(Joel 2:12-18; II Corinthians 5:20-6:2; Matthew 6:1-6.16-18)
Before computers and electronic scanners it was quite common for a business to yearly set apart a few days, usually in January, to take inventory. During that time they closed the shop in order to check both the goods they had on hand and what they needed to obtain. It was a process that included every employee so that when the business reopened, all would know exactly how the company was doing.
It seems fair to consider Lent as a kind of inventory. We slow down not just for a few days but for six weeks to take account of our lives. Where we have been excessive – partying, perhaps – we want to slow down. Where we may have fallen short – maybe in praying or caring for the needy – we endeavor to make up for lost time. In the epistle today St. Paul pleads with the Corinthians to “be reconciled to God.” That is, they are to settle their accounts, as it were, with the Lord by asking forgiveness for their sins and redoubling efforts to live in accord with Christ’s grace.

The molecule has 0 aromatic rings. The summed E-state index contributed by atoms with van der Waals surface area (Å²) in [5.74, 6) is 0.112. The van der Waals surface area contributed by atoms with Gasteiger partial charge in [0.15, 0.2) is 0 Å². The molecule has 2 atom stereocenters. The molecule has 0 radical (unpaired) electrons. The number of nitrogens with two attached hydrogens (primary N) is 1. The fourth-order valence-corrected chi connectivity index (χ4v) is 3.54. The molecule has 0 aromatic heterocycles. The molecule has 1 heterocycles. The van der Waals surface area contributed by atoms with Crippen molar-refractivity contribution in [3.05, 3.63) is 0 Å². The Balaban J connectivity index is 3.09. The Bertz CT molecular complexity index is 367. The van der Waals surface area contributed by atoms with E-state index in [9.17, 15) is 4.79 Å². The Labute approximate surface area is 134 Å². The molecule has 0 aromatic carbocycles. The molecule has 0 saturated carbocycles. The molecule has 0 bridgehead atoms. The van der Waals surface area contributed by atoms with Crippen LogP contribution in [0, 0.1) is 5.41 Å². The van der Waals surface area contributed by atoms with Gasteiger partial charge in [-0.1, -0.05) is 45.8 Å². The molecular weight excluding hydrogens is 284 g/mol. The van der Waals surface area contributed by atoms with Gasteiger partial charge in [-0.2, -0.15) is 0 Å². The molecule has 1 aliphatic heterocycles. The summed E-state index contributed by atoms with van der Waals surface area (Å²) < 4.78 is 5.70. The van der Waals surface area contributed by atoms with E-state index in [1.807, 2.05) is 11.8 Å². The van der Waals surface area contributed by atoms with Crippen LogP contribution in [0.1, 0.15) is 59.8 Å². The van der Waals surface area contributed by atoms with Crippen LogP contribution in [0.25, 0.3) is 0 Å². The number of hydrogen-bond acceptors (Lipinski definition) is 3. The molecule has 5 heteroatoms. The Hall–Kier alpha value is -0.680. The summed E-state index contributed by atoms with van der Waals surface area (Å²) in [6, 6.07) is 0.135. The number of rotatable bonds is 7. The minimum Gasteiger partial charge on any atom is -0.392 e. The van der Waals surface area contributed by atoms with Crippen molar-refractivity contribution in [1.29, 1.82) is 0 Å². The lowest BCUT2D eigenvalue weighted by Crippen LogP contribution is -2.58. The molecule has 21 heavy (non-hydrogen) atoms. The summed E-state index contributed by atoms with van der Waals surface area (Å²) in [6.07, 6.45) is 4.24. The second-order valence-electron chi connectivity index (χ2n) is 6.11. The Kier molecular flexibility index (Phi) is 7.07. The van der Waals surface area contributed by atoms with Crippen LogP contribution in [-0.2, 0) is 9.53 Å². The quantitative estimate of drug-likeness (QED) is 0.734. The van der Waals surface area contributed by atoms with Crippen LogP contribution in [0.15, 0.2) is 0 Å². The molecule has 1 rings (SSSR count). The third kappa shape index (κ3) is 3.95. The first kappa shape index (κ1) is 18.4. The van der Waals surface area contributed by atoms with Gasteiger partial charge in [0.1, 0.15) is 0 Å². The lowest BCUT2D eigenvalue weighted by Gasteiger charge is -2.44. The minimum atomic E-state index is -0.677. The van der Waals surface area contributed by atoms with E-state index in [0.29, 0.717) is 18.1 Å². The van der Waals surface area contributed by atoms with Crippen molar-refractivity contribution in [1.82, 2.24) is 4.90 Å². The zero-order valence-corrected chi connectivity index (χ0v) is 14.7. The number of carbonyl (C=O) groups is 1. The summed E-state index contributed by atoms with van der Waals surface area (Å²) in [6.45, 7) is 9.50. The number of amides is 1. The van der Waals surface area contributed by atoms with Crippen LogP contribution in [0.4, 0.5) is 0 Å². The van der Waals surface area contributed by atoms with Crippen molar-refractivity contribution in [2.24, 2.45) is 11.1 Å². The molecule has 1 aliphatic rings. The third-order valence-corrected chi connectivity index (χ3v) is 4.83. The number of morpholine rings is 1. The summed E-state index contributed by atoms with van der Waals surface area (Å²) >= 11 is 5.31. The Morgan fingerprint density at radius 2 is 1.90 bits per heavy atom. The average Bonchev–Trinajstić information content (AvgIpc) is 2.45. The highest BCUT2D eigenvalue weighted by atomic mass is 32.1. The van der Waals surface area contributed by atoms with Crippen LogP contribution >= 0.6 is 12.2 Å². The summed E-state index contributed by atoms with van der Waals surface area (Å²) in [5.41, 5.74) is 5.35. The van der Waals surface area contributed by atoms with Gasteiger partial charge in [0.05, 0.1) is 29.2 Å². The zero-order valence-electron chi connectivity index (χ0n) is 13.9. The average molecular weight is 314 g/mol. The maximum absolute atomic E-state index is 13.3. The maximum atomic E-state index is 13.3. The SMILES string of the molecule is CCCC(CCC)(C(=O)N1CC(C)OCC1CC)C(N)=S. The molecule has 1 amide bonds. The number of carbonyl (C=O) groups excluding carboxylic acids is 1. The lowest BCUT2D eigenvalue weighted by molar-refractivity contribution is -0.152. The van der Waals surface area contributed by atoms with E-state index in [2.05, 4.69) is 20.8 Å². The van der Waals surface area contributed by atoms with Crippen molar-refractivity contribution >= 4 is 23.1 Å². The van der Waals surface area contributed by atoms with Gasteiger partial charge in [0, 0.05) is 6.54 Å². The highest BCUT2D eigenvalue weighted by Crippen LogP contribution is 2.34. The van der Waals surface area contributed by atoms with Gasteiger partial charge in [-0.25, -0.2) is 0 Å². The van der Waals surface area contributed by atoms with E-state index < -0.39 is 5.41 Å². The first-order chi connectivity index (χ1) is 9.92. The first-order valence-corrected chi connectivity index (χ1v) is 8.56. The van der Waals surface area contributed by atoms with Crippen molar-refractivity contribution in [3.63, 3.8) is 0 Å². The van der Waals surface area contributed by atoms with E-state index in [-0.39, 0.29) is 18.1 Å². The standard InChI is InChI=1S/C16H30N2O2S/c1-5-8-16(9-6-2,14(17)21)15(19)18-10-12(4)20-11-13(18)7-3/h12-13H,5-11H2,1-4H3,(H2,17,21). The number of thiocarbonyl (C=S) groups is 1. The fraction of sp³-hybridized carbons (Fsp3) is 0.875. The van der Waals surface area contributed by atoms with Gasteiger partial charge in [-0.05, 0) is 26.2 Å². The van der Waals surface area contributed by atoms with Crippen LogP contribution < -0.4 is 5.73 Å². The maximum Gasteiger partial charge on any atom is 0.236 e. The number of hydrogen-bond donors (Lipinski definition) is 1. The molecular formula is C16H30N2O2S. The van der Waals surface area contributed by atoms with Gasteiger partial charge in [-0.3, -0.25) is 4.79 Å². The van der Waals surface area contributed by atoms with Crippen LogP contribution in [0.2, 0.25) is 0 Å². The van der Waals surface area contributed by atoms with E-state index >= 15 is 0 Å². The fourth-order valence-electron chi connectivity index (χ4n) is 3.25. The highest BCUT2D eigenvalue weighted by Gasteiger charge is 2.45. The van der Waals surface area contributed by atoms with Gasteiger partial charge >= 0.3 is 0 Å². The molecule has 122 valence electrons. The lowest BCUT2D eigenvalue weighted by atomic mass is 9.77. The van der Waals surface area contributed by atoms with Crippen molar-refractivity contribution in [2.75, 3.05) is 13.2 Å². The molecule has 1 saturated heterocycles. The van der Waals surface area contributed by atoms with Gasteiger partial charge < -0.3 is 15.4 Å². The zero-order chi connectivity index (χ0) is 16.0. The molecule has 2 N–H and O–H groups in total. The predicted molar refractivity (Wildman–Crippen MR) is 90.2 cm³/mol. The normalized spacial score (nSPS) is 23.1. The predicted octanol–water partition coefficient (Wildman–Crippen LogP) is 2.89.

“But six weeks is a mighty long inventory,” some might object. True, but we should not pretend that Lent is really a business operation. It is even more like a long retreat in the desert where we come to know the mercy of God as the Israelis did after the Exodus. It is meant to give us a new beginning each year, not in the sense that we go back to where we started from, but that we grow from the best that we were in the past by correcting mistakes and trying harder. It is coming to realize at least a bit more how we have been made members of God’s family with full rights of inheritance to eternal life.